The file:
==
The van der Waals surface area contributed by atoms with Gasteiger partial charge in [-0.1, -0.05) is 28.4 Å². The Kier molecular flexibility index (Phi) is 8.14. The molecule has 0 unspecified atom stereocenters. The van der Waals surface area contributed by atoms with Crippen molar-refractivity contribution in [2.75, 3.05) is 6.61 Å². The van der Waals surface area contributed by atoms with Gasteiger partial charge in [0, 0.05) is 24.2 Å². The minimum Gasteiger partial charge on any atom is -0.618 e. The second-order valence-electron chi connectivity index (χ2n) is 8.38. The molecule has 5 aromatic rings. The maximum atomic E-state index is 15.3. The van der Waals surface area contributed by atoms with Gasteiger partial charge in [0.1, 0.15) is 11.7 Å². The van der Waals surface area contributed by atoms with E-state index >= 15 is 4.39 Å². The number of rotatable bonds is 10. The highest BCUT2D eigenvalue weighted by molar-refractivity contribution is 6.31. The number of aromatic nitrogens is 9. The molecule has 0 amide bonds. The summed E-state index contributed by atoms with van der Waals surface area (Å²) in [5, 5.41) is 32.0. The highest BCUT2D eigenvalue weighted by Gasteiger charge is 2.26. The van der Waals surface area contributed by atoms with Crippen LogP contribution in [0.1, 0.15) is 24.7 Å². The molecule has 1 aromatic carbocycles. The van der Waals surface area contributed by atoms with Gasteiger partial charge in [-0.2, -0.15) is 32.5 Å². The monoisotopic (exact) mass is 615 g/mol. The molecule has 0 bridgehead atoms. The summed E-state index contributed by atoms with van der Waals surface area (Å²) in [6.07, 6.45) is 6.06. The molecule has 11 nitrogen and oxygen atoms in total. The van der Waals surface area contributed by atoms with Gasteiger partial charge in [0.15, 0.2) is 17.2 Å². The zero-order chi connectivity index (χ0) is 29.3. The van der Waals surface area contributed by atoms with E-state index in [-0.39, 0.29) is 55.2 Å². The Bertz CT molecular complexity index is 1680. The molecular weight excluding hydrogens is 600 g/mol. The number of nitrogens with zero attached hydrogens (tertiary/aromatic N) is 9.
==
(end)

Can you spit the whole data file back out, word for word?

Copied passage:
The van der Waals surface area contributed by atoms with Gasteiger partial charge in [-0.1, -0.05) is 28.4 Å². The Kier molecular flexibility index (Phi) is 8.14. The molecule has 0 unspecified atom stereocenters. The van der Waals surface area contributed by atoms with Crippen molar-refractivity contribution in [2.75, 3.05) is 6.61 Å². The van der Waals surface area contributed by atoms with Gasteiger partial charge in [0, 0.05) is 24.2 Å². The minimum Gasteiger partial charge on any atom is -0.618 e. The second-order valence-electron chi connectivity index (χ2n) is 8.38. The molecule has 5 aromatic rings. The maximum atomic E-state index is 15.3. The van der Waals surface area contributed by atoms with Gasteiger partial charge in [0.1, 0.15) is 11.7 Å². The van der Waals surface area contributed by atoms with E-state index >= 15 is 4.39 Å². The number of rotatable bonds is 10. The highest BCUT2D eigenvalue weighted by molar-refractivity contribution is 6.31. The number of aromatic nitrogens is 9. The molecule has 0 amide bonds. The summed E-state index contributed by atoms with van der Waals surface area (Å²) in [5, 5.41) is 32.0. The highest BCUT2D eigenvalue weighted by Gasteiger charge is 2.26. The van der Waals surface area contributed by atoms with Crippen LogP contribution in [0.1, 0.15) is 24.7 Å². The molecule has 1 aromatic carbocycles. The van der Waals surface area contributed by atoms with Gasteiger partial charge in [-0.2, -0.15) is 32.5 Å². The monoisotopic (exact) mass is 615 g/mol. The molecule has 0 bridgehead atoms. The summed E-state index contributed by atoms with van der Waals surface area (Å²) in [6.07, 6.45) is 6.06. The molecule has 11 nitrogen and oxygen atoms in total. The van der Waals surface area contributed by atoms with Gasteiger partial charge in [0.15, 0.2) is 17.2 Å². The zero-order chi connectivity index (χ0) is 29.3. The van der Waals surface area contributed by atoms with E-state index in [-0.39, 0.29) is 55.2 Å². The Bertz CT molecular complexity index is 1680. The molecular weight excluding hydrogens is 600 g/mol. The number of nitrogens with zero attached hydrogens (tertiary/aromatic N) is 9.